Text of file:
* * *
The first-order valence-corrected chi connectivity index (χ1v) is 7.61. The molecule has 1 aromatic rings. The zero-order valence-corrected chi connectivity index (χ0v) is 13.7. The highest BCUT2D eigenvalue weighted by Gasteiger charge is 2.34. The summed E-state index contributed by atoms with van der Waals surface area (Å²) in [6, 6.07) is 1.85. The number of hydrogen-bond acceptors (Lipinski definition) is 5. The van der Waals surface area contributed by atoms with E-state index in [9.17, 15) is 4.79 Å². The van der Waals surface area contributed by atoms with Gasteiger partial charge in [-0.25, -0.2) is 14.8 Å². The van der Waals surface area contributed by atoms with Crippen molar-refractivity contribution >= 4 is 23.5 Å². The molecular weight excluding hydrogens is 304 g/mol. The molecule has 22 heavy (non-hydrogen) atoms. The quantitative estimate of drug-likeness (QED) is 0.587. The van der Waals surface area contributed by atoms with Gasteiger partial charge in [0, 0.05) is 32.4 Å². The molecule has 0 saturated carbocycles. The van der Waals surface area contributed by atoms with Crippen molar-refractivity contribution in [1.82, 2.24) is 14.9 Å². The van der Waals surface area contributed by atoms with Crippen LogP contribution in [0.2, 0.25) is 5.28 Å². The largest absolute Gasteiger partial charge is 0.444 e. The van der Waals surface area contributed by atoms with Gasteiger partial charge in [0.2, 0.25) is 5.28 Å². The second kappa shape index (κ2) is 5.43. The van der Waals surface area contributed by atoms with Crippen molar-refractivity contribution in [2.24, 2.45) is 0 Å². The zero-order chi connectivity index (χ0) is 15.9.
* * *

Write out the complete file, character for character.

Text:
The first-order valence-corrected chi connectivity index (χ1v) is 7.61. The molecule has 1 aromatic rings. The zero-order valence-corrected chi connectivity index (χ0v) is 13.7. The highest BCUT2D eigenvalue weighted by Gasteiger charge is 2.34. The summed E-state index contributed by atoms with van der Waals surface area (Å²) in [6, 6.07) is 1.85. The number of hydrogen-bond acceptors (Lipinski definition) is 5. The van der Waals surface area contributed by atoms with E-state index in [9.17, 15) is 4.79 Å². The van der Waals surface area contributed by atoms with Gasteiger partial charge in [-0.25, -0.2) is 14.8 Å². The van der Waals surface area contributed by atoms with Crippen molar-refractivity contribution >= 4 is 23.5 Å². The molecular weight excluding hydrogens is 304 g/mol. The molecule has 22 heavy (non-hydrogen) atoms. The quantitative estimate of drug-likeness (QED) is 0.587. The van der Waals surface area contributed by atoms with Gasteiger partial charge in [0, 0.05) is 32.4 Å². The molecule has 0 saturated carbocycles. The van der Waals surface area contributed by atoms with Crippen molar-refractivity contribution in [1.82, 2.24) is 14.9 Å². The van der Waals surface area contributed by atoms with Crippen LogP contribution in [0.2, 0.25) is 5.28 Å². The largest absolute Gasteiger partial charge is 0.444 e. The van der Waals surface area contributed by atoms with Gasteiger partial charge in [0.2, 0.25) is 5.28 Å². The second kappa shape index (κ2) is 5.43. The van der Waals surface area contributed by atoms with Crippen molar-refractivity contribution in [2.24, 2.45) is 0 Å². The zero-order chi connectivity index (χ0) is 15.9.